5. To provide students with generic modelling and policy analysis skills
  6. To discuss the capital approach to sustainability and link this to regime analysis
Assessments
  • Written Assessment (50%)
  • Continuous Assessment (50%)
Teachers
Reading List
  1. "The theory of externalities, public goods and club goods." by Cornes R. and Sandler, T.
    Publisher: New York
  2. "Social capital: a multifaceted perspective." by Dasgupta, P. and Serageldin, I
    Publisher: World Bank, Washington
  3. "Games of strategy" by Dixit, A.K., Skeath, S. and Reilly, D.H.
    Publisher: New York, WWW Norton
  4. "Governing the commons." by Ostrom, E.
    Publisher: Cabridge CUP
  5. "Foundations of social capital" by Ostrom, E. and Ahn, T.K. 2003. Foundations of social capital.
    Publisher: Edward Elgar. Cheltenham
  6. "Institutional change and economic performance" by North, D.C.
    Publisher: CUP Cambridge
  7. "Managing the global commons; the economics of climate change" by Nordhaus, W.D.
    Publisher: Cambridge, Mass. MIT Press
The above information outlines module EC5103: "Natural Resource Governance" and is valid from 2015 onwards.
Note: Module offerings and details may be subject to change.

Required EC526: Public Sector Economics


Semester 2 | Credits: 10

This is a one semester course in Public Sector Economics. The major issues addressed in the course will be economic efficiency, theories of the public sector, public goods, externalities, social choice, poverty and income distribution, and climate change. The course will cover both the standard neo-classical approach to public economics and behavioural public economics.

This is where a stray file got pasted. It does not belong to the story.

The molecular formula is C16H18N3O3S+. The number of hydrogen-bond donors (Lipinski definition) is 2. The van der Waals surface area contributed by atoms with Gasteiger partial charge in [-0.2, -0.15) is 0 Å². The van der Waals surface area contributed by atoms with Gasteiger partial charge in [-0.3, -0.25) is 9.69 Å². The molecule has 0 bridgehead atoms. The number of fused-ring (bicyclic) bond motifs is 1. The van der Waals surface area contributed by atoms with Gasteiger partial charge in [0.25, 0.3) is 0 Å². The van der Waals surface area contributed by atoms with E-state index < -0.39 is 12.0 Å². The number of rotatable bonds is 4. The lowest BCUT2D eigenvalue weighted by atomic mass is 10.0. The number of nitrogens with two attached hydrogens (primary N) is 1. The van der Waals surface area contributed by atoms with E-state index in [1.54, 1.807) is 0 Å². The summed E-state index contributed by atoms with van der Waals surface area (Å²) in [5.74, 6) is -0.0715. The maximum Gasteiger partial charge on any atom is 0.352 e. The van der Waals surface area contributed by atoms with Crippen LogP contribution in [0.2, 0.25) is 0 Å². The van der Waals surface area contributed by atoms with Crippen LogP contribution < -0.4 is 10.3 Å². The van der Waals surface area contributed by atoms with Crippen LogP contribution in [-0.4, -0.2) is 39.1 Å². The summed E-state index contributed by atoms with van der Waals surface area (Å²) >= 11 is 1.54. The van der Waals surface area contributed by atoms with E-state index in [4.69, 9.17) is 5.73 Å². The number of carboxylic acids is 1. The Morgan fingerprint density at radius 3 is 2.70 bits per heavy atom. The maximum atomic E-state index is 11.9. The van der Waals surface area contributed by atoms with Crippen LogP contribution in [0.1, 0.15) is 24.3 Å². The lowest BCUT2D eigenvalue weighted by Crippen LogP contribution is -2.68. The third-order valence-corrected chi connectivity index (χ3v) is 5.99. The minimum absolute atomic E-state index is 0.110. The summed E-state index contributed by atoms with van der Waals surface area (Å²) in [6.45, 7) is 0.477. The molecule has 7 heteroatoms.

(Language of instruction: English)

Learning Outcomes
  1. Demonstrate the first and second welfare theorems in the context of a general equilibrium model of a competitive economy
  2. Understand the rationale, meaning and implications of the Arrow Impossibility Theorem
  3. Analyse time series and cross sectional data on public expenditure and relate the data to various theories of the public sector
  4. Compare and contrast behavioural public economics and neoclassical public economics
  5. Explain the characteristics of public goods and externalities and the various policy mechanisms for dealing with these concepts
  6. Outline how poverty and inequality are measured and show how these measures have evolved over time
  7. Understand the main economic issues and perspectives that arise from climate change
  8. Analyse a current public policy issue from a theoretical and empirical perspective
Assessments
  • Written Assessment (70%)
  • Continuous Assessment (30%)
Teachers
Reading List
  1. "Intermediate Public Economics" by Jean Hindriks & Gareth Myles
    Publisher: MIT Press
  2. "Behavioural Public Policy" by Adam Oliver
    Publisher: Cambridge University Press
The above information outlines module EC526: "Public Sector Economics" and is valid from 2015 onwards.
Note: Module offerings and details may be subject to change.

Required EC517: Cost Benefit Analysis & Evaluation


Semester 2 | Credits: 10

Evaluation of public sector projects or programmes is important and is required to ensure that resources are used in the best possible way and also to ensure that the government is getting value for money. The objective of this module is to introduce students to evaluation procedures and to Cost Benefit Analysis, the most commonly employed method for the evaluation of public sector projects or programmes.
(Language of instruction: English)

Learning Outcomes
  1. Demonstrate, explain and apply the basic principles of Cost-Benefit Analysis